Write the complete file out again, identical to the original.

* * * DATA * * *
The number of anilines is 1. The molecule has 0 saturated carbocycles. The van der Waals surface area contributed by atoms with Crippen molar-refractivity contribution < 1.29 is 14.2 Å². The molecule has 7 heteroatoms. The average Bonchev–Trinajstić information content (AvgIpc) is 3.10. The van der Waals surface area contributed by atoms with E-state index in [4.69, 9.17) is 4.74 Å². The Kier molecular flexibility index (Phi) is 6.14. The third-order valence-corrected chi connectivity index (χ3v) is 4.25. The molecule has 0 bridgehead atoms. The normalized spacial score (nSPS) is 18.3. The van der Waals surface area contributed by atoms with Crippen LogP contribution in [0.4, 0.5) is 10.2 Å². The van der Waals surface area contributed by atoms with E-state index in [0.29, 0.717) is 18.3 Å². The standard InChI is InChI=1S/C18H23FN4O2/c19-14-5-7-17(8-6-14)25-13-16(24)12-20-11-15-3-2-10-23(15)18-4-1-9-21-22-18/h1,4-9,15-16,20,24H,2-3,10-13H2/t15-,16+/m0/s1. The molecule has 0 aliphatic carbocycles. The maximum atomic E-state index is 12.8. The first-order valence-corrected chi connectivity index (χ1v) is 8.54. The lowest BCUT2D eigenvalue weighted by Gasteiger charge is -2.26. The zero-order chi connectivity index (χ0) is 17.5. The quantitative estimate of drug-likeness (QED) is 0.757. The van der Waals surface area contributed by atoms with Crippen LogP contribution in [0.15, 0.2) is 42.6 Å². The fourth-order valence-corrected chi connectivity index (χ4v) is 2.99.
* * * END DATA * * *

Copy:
The number of anilines is 1. The molecule has 0 saturated carbocycles. The van der Waals surface area contributed by atoms with Crippen molar-refractivity contribution < 1.29 is 14.2 Å². The molecule has 7 heteroatoms. The average Bonchev–Trinajstić information content (AvgIpc) is 3.10. The van der Waals surface area contributed by atoms with E-state index in [4.69, 9.17) is 4.74 Å². The Kier molecular flexibility index (Phi) is 6.14. The third-order valence-corrected chi connectivity index (χ3v) is 4.25. The molecule has 0 bridgehead atoms. The normalized spacial score (nSPS) is 18.3. The van der Waals surface area contributed by atoms with Crippen LogP contribution in [0.4, 0.5) is 10.2 Å². The van der Waals surface area contributed by atoms with E-state index in [0.29, 0.717) is 18.3 Å². The standard InChI is InChI=1S/C18H23FN4O2/c19-14-5-7-17(8-6-14)25-13-16(24)12-20-11-15-3-2-10-23(15)18-4-1-9-21-22-18/h1,4-9,15-16,20,24H,2-3,10-13H2/t15-,16+/m0/s1. The molecule has 0 aliphatic carbocycles. The maximum atomic E-state index is 12.8. The first-order valence-corrected chi connectivity index (χ1v) is 8.54. The lowest BCUT2D eigenvalue weighted by Gasteiger charge is -2.26. The zero-order chi connectivity index (χ0) is 17.5. The quantitative estimate of drug-likeness (QED) is 0.757. The van der Waals surface area contributed by atoms with Crippen LogP contribution in [0.15, 0.2) is 42.6 Å². The fourth-order valence-corrected chi connectivity index (χ4v) is 2.99.